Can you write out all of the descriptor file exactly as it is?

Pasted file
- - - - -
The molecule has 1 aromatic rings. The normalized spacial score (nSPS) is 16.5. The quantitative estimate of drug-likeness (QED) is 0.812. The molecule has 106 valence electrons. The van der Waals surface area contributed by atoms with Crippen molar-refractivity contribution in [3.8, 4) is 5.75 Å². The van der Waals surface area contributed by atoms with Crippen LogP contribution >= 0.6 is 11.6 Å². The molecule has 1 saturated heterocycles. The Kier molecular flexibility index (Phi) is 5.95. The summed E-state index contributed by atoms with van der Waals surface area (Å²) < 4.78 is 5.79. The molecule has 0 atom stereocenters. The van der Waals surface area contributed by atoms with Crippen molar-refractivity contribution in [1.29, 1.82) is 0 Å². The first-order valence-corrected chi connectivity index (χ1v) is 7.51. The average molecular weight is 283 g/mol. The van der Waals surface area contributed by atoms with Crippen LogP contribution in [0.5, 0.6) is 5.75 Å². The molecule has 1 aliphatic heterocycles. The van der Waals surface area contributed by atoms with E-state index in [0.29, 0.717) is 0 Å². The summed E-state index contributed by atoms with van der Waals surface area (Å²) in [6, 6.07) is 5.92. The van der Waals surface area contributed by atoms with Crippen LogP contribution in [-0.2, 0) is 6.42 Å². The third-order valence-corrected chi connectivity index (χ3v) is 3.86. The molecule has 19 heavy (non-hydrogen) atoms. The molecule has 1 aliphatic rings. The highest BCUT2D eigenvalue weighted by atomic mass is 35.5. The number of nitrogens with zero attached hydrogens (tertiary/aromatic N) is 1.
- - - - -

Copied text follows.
The molecule has 1 aromatic rings. The normalized spacial score (nSPS) is 16.5. The quantitative estimate of drug-likeness (QED) is 0.812. The molecule has 106 valence electrons. The van der Waals surface area contributed by atoms with Crippen molar-refractivity contribution in [3.8, 4) is 5.75 Å². The van der Waals surface area contributed by atoms with Crippen LogP contribution >= 0.6 is 11.6 Å². The molecule has 1 saturated heterocycles. The Kier molecular flexibility index (Phi) is 5.95. The summed E-state index contributed by atoms with van der Waals surface area (Å²) < 4.78 is 5.79. The molecule has 0 atom stereocenters. The van der Waals surface area contributed by atoms with Crippen molar-refractivity contribution in [1.29, 1.82) is 0 Å². The first-order valence-corrected chi connectivity index (χ1v) is 7.51. The average molecular weight is 283 g/mol. The van der Waals surface area contributed by atoms with Crippen LogP contribution in [0.5, 0.6) is 5.75 Å². The molecule has 1 aliphatic heterocycles. The van der Waals surface area contributed by atoms with E-state index in [0.29, 0.717) is 0 Å². The summed E-state index contributed by atoms with van der Waals surface area (Å²) in [6, 6.07) is 5.92. The van der Waals surface area contributed by atoms with Crippen LogP contribution in [-0.2, 0) is 6.42 Å². The third-order valence-corrected chi connectivity index (χ3v) is 3.86. The molecule has 19 heavy (non-hydrogen) atoms. The molecule has 1 aliphatic rings. The highest BCUT2D eigenvalue weighted by atomic mass is 35.5. The number of nitrogens with zero attached hydrogens (tertiary/aromatic N) is 1.